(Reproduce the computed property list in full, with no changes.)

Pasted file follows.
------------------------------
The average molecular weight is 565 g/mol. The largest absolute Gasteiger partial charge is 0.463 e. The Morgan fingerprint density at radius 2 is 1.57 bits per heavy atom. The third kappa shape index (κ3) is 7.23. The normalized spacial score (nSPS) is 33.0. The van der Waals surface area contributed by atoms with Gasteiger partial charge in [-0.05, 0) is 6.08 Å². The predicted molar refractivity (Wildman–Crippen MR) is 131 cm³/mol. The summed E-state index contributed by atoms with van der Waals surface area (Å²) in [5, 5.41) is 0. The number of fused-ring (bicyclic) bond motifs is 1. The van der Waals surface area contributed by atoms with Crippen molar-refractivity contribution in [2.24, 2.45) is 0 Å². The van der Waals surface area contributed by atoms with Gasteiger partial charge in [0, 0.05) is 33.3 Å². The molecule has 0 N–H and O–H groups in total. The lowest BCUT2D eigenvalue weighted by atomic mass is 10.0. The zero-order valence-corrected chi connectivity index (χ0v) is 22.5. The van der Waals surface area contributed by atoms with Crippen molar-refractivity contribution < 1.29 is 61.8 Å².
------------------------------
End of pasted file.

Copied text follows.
The average molecular weight is 565 g/mol. The largest absolute Gasteiger partial charge is 0.463 e. The Morgan fingerprint density at radius 2 is 1.57 bits per heavy atom. The third kappa shape index (κ3) is 7.23. The normalized spacial score (nSPS) is 33.0. The van der Waals surface area contributed by atoms with Gasteiger partial charge in [-0.05, 0) is 6.08 Å². The predicted molar refractivity (Wildman–Crippen MR) is 131 cm³/mol. The summed E-state index contributed by atoms with van der Waals surface area (Å²) in [5, 5.41) is 0. The number of fused-ring (bicyclic) bond motifs is 1. The van der Waals surface area contributed by atoms with Crippen molar-refractivity contribution in [2.24, 2.45) is 0 Å². The van der Waals surface area contributed by atoms with Gasteiger partial charge in [0, 0.05) is 33.3 Å². The molecule has 0 N–H and O–H groups in total. The lowest BCUT2D eigenvalue weighted by atomic mass is 10.0. The zero-order valence-corrected chi connectivity index (χ0v) is 22.5. The van der Waals surface area contributed by atoms with Crippen molar-refractivity contribution < 1.29 is 61.8 Å².